Ranade was in his 30s when his first wife died. His family wanted him to remarry, especially since he had no children. His reformer friends expected him, who had co-founded the 'Widow Marriage Association' as far back as 1861, to act in accordance with his own sermons and marry a widow. However, Ranade yielded to his family's wishes and conformed with convention to marry Ramabai, a girl who was barely eleven years old and twenty years younger to him. Ramabai was born in 1862, nearly a year after Ranade had founded his 'Widow Marriage Association'. He acceded to the marriage because he anticipated that if he married an already wedded woman, the children born to her would be considered illegitimate outcasts by his society. The irony of the affair is that while Ranade faced ridicule and accusations of hypocrisy, his ardent wish remained unfulfilled: his second marriage also remained childless.

The wedding was held in full compliance with tradition and was a happy one. Ramabai was a daughter of the Kurlekar family, which belonged to the same caste and social strata as Ranade.[17] The couple had a completely harmonious and conventional marriage. Ranade ensured that his wife receive education, something that she was not keen about initially. However, like all Indian women of that era, she complied with her husband's wishes and grew into her new life. After Ranade's death, Ramabai Ranade continued the social and educational reform work initiated by him.

Published works

In popular culture

A television series on Zee Marathi named Unch Majha Zoka (roughly translated as 'My Swing Flies High') based on Ramabai's and Mahadevrao's life and their development as a 'women's rights' activist was broadcast in March 2012. It was based on a book by Ramabai Ranade titled Amachyaa Aayushyaatil Kaahi Aathavani. In the book, Justice Ranade is called "Madhav" rather than Mahadev. The series had actors Vikram Gaikwad as Mahadev Govind Ranade and Spruha Joshi as Ramabai Ranade.[note 1].

See also


  1. ^ He himself is quoted as saying that "I am Vishnu (Madhav) and not Shiva (Mahadev)" (see pages 12, 121). This anomaly was discovered by Ms. Vibhuti V. Dave, while translating the book into Gujarati, under the title Amaaraa naa Sambhaaranaa[18]"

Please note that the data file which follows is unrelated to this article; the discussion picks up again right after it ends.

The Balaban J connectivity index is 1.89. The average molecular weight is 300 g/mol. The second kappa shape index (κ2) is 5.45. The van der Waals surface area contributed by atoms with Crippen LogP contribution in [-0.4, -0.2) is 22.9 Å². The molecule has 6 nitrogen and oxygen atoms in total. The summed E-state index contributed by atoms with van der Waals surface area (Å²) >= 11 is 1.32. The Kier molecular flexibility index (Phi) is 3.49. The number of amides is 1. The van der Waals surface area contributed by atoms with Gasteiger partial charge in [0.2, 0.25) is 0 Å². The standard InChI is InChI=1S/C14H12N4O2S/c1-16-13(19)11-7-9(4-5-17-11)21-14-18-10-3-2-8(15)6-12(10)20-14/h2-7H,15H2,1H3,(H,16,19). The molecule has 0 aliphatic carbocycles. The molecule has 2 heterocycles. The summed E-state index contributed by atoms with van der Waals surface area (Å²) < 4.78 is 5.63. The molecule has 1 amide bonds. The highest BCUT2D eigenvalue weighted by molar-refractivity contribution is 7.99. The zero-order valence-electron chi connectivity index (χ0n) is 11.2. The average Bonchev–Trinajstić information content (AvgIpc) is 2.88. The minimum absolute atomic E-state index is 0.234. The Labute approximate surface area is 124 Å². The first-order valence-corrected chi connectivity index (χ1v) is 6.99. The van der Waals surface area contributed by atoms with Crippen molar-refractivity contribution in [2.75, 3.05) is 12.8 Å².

1. ^ a b c d Chisholm, Hugh, ed. (1911). "Ranade, Mahadev Govind" . Encyclopædia Britannica. Vol. 22 (11th ed.). Cambridge University Press. p. 884.
  2. ^ "Mahadev Govinde Ranade". Retrieved 22 August 2015.
  3. ^ "Encyclopaedia Eminent Thinkers (Vol. 22 : The Political Thought of Mahadev Govind Ranade)", p. 19
  4. ^ Mahadev Govind Ranade (Rao Bahadur) (1992). The Miscellaneous Writings of the Late Hon'ble Mr. Justice M.G. Ranade. Sahitya Akademi.
  5. ^ Wolpert, Stanley A. (April 1991). Tilak and Gokhale: Revolution and Reform in the Making of Modern India By. Oxford: Oxford University Press. p. 302. ISBN 978-0195623925.
  6. ^ K. S. Bharathi (1998). Encyclopaedia of Eminent Thinkers: The political thought of Mahadev Govind Ranade. Concept Publishing Company. pp. 18–. ISBN 978-81-8069-582-7.
  7. ^ "Mahadev Govind Ranade – Biography & Contributions". IAS Express. 24 March 2023.
  8. ^ Stanley A. Wolpert (1962). Tilak and Gokhale: Revolution and Reform in the Making of Modern India. University of California Press. p. 12. GGKEY:49PR049CPBX.
  9. ^ Hulas Singh (25 September 2015). Rise of Reason: Intellectual history of 19th-century Maharashtra. Routledge. pp. 303–. ISBN 978-1-317-39874-5.
  10. ^ a b Tucker, Richard P. (1977) [1st pub. University of Chicago Press:1972]. Ranade and the Roots of Indian Nationalism. Bombay: Popular Prakashan. pp. 60–63.
  11. ^ Oak, Alok (2018). "(In)Complete Rebellion: M.G. Ranade and the Challenge of Reinventing Hinduism". In Kim, David W. (ed.). Colonial transformation and Asian religions in modern history. Cambridge Scholar's Publishing. pp. 59–60. ISBN 9781527519121.
  12. ^ "THE GROWTH OF NEW INDIA, 1858-1905". 17 May 2012. Retrieved 7 July 2012.
  13. ^ Bakshi, SR (1993). Mahadev Govind Ranade. South Asia Books. p. 42. ISBN 978-81-7041-605-0.
  14. ^ "Loss of Caste". Retrieved 22 August 2015. He and a few other notables including Bal Gangadhar Tilak attended a meeting with the missionaries of the Panch Houd Mission, which still exists in Pune. Tea was offered to them. Some of them drank it and others did not. Poona in those days - late 19th century - was a very orthodox place and the bastion of Brahminism. Gopalrao Joshi made the affair public and all offenders were ordered to undergo prayashchitta for their offense of drinking the tea of Christian missionaries.
  15. ^ Bhattacharya, Sabyasachi, ed. (2002). Education and the disprivileged : nineteenth and twentieth century India (1. publ. ed.). Hyderabad: Orient Longman. p. 239. ISBN 978-8125021926. Retrieved 12 September 2016.
  16. ^ Ghurye, G. S. (1954). Social Change in Maharashtra, II. Sociological Bulletin, page 51.
  17. ^ Mukherjee, M., 1993. Story, history and her story. Studies in History, 9(1), pp.71-85.
  18. ^ Dave, Vibhuti (6 December 2014). Amaaraa Sahajivan naa Sambhaaranaa. Vadodara, Gujarat, India: Self. pp. 12, 121.